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Archive March 2015 XVI, No. 3

Surgeons' Lounge: Sharing The Hats

Delegating Those Non-Patient Care Tasks

Leslie Mattson

Leslie Mattson, RN, BSHM


wearing many hats LIGHTEN YOUR LOAD Heavy lies the head of the facility manager who tries to do it all herself.

sharing the hats
Delegating Those
Non-Patient Care Tasks

We have all heard it before: The key to effective management is delegation. But, if you're like me, sometimes it's hard to let go. What if the ball gets dropped? The problem is that either we can't get it all done well, or, worse, we trust it's getting done and it's not. If we take a team approach to all those jobs and documents we need to maintain, where each team member has clearly assigned roles, documents her activities and reports at monthly scheduled facility meetings, delegation may just work. Here are some "hats" you may want to put on key staff members.

  • Safety officer. A cautious, rule-following staff member will shine wearing this hat. She can do facility walk-throughs, complete a safety checklist, keep your OSHA injury logs updated, maintain your Exposure Control Plan and test your eye wash station. Let her coordinate with your hazardous waste company. She can even shop for a "safer sharps" product for annual evaluation and make sure your spill kit is maintained.
  • Emergency preparation nurse. You probably already know who wears this hat. She's already checking the crash cart supplies and equipment. Formalize her responsibilities to include reviews of emergency policies and forms, emergency training, coordinating drills, MH- and lipid-rescue response, and BLS and ACLS certification tracking.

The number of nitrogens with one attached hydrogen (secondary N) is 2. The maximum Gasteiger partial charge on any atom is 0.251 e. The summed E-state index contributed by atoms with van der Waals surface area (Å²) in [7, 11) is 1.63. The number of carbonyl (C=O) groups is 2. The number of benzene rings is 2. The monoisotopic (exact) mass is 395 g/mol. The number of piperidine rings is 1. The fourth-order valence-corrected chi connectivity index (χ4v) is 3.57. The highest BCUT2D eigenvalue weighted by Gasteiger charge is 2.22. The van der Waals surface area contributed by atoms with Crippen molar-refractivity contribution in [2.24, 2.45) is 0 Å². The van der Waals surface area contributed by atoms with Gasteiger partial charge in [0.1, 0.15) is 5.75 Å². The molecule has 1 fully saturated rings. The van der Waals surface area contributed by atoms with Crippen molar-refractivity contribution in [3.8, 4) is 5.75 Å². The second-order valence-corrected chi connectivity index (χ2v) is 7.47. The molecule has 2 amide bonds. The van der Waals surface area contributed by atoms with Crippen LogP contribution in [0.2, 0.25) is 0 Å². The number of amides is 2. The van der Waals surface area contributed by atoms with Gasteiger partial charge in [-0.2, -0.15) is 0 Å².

• Infection control nurse. We know we need to provide formal training to the person wearing this hat, but consider expanding the duties to include maintenance of all of your facility health records, infection control tracking and hand hygiene surveillance. Consider including surveillance¬†of your prep and scrub processes, too.
  • QAPI/risk manager. This person should be great at documentation. She facilitates the training of staff for risk and quality processes, maintains incident reports, performs any needed follow-up and recommends trends for studies. She can also prepare the reports and collect your benchmarking data.
  • Medical records custodian/HIPAA compliance officer. Makes sense to combine the 2 under one hat, since both jobs require privacy and security of records. She can also facilitate records requests, records storage and related policy maintenance.
  • Patient liaison. Who wears your best patient advocate hat? Have her maintain your advance directive process, keep up with patient rights requirements and manage any formal grievances. She can help with patients who don't speak English and collect your patient satisfaction survey data.

Passing out all these hats will still require facilitation and support. Some hats may need to be yours, but you can still put them on at designated times so that those duties don't get missed. Ensure staff success by providing reporting tools. Maintain binders for each "hat" and keep them updated. Collaborate about findings and set goals. Track your activities and summarize them effectively to the governing board, then report the board's response and decision at your next team meeting. Hopefully, you may even end up with a few more good hair days.

— Leslie Mattson, RN, BSHM

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